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I have been living here for 20 years.

I have lived here for 20 years.

A grammar book says these sentences are interchangeable.

I agree. In most cases they are.

I would like to check that they are not interchangeable in the following case:

Case: I am now leaving the town because I have decided to move into a new place.

Then I say, "I have lived here for 20 years."

In this case, "I have been living here for 20 years" is not suitable.

However, I am not a native speaker of English, and I would like to hear native speakers' opinion.

Comments  
SnappyIn this case, "I have been living here for 20 years" is not suitable.

It is fine. In fact, it seems to express the speaker's weariness with the place better if that's what you want. The two sentences are as close to interchangeable as they can be.

anonymous
SnappyIn this case, "I have been living here for 20 years" is not suitable.

It is fine. In fact, it seems to express the speaker's weariness with the place better if that's what you want. The two sentences are as close to interchangeable as they can be.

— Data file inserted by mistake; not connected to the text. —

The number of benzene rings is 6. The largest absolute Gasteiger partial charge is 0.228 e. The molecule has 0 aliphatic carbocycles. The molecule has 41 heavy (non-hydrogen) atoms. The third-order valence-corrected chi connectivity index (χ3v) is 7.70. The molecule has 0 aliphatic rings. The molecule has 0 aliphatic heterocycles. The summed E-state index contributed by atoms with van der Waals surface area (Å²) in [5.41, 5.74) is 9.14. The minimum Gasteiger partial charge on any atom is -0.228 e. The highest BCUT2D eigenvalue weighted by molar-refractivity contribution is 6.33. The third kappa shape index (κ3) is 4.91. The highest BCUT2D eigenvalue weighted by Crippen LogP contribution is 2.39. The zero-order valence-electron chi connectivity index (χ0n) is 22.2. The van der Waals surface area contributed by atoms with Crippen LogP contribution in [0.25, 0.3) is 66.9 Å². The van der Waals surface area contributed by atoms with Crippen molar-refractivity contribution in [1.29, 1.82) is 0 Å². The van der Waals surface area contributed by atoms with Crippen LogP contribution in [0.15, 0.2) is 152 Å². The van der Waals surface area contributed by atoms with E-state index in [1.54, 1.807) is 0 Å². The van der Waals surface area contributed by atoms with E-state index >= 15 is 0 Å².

Then if a foreigner is leaving in Japan, the foreigner can say either, "I have lived in Japan for three years" or "I have been living in Japan for three years."? I thought that "I have lived in Japan" was more suitable to express the end of the period.

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SnappyThen if a foreigner is leaving in Japan, the foreigner can say either, "I have lived in Japan for three years" or "I have been living in Japan for three years."? I thought that "I have lived in Japan" was more suitable to express the end of the period.

I see what you mean, but I suppose the choice would depend on the exact context. It is perfectly possible to use the progressive in the right situation.

"I am so over sushi and bowing and idol girls who look like 10-year-olds. I have been living in Japan for three years now, and enough is enough."